Singing praise for a season of drama and artistic set design


Looking back at the area’s 2019 theater season, it was hard to pick out just one notable aspect.

This season’s Pulsar contenders, up to now, included seven ensembles — many with especially potent casts. Riverwalk Theatre’s “A Piece of My Heart” and “You’re A Good Man Charlie Brown,” Ixion Theatre’s “The Wolves,” Peppermint Creek Theatre Co.’s “The Humans,” Over The Ledge Theatre Co.’s “Summer Retreat” and “The Great American Trailer Park Musical” and Starlight Dinner Theatre’s “Something’s Afoot” all had notably congruous casts.

The sonic season pointed to the area’s stock of gifted singers, dancers and talented musicians.

There were seven strong musical performances. Riverwalk had “Pippin” and “Charlie Brown,” and Owosso Community Players featured “Cabaret” and “Matilda.” OTL had the “Trailer Park Musical,” Starlight's “Something’s Afoot” and PCT offered “Bright Star.”

This season, many female leads took to the center stage. Of seven compelling actors in “A Piece of My Heart,” only one was male. “The Wolves” had an all-female cast of 10, plus director Jacquelyn Marks and assistant director Sadonna Croff. Seven of 21 plays staged this season had women as directors.

Williamston Theatre’s “The Safe House,” written by Lansing’s own Kristine Thatcher, spotlighted Karen Sheridan’s powerful performance as an aging grandmother. Ixion’s, one-woman show, “Apples in Winter,” showcased Paige Tufford, who believably played a grieving mother of an incarcerated son.

Miah Nash’s “Nina” and Ny ‘kieria Blocker’s “Nina Simone” were unforgettable in Lansing Community College Performing Arts’ “Sunset Baby,” written by Dominique Morisseau, an American playwright and 2018 recipient of the MacArthur Foundation "Genius Grant." Rachael Steffens’ confident acting and Scottish accent helped make LCC’s “Belle Moral” a play to remember. And seventh-grader Alexis Bruner often stole the show as Matilda Wormwood with her sophisticated singing and acting in OCP’s “Matilda.”

The season has also seen spectacular scenic designs. OCP is known for lavish sets, “Cabaret” and “Matilda” among them. The multi-story creations, dungeons and a library built by designers Dirk Rennick and Dan Wenzlick were remarkable.

“Cabaret’s” settings stretched beyond Owosso’s Lebowsky Center stage. Some audience members were seated onstage and the main floor was surrounded by cast placements. “Matilda” included floor-to-ceiling, letter “blocks,” a retro living room, and drop-down jail bars.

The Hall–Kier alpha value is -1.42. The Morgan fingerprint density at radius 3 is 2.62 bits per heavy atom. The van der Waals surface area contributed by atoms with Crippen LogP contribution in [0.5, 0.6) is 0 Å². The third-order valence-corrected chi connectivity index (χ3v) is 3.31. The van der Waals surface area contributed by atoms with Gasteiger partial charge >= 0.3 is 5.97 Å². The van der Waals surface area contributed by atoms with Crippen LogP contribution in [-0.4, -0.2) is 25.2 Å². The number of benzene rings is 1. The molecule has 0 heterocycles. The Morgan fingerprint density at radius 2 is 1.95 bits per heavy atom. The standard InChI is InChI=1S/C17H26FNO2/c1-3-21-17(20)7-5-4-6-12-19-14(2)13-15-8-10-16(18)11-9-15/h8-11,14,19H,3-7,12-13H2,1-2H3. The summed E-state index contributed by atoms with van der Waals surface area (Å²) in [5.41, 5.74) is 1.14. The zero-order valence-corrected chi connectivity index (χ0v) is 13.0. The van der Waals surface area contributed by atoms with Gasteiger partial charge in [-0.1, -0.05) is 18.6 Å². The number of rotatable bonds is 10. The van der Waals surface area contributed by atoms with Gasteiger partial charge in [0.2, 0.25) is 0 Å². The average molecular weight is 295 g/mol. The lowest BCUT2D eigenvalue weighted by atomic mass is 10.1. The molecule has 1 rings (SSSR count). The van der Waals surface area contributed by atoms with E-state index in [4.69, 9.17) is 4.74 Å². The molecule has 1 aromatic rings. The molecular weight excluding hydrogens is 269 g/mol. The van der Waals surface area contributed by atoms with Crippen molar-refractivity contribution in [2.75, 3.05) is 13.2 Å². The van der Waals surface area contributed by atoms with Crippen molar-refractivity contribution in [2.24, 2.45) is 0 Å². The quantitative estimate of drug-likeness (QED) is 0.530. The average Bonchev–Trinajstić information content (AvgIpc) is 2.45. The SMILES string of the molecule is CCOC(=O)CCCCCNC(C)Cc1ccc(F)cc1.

PCT’s ambitious “Bright Star” used the entire Temple House Fellowship Auditorium space. Substantial set pieces designed by Director Chad Swan-Badgero flowed on and off the massive floor. Different homes and offices, a bar, a library and more were simulated by wood pieces on wheels. Tracy Smith and Geoff Stauffer designed PCT an astounding two-story set for “The Humans” featuring an authentic, spiral staircase.

LCC’s “Sunset Baby” had a detailed and impressive apartment setting by Robert Fernholz, rare for a black box. For the one-man “A Christmas Carol” at Williamston Theatre, Kirk A. Domer designed a massive wireless-radio-with-curtains backdrop. 

Bartley Bauer’s classy set design for LCC’s “Belle Moral” was multifaceted, realistically old-fashioned and complex. So was Michael Gault’s design for MSU Department of Theatre’s “Frankenstein,” but with a stylishly eerie look.

Even smaller enterprises managed amazing sets. For “Trailer Park,” Joseph Dickson, Mary Job, Jeff Miller, Miranda Hartmann, Brian Farnham and Adam Carlson combined talents to construct a realistic trailer with exposed interior, park dressings that cleverly masked the band and a trailer that opened to reveal a gaudy strip club.

Starlight upped their game with its set for “Something’s Afoot.” The sophisticated Jim Lorenz design featured a stairway, booby-traps everywhere and a large vase that swallowed Colleen Bethea’s, “Lettie.”

The Pulsar season is far from over, yet it’s clear there are already award-worthy shows.


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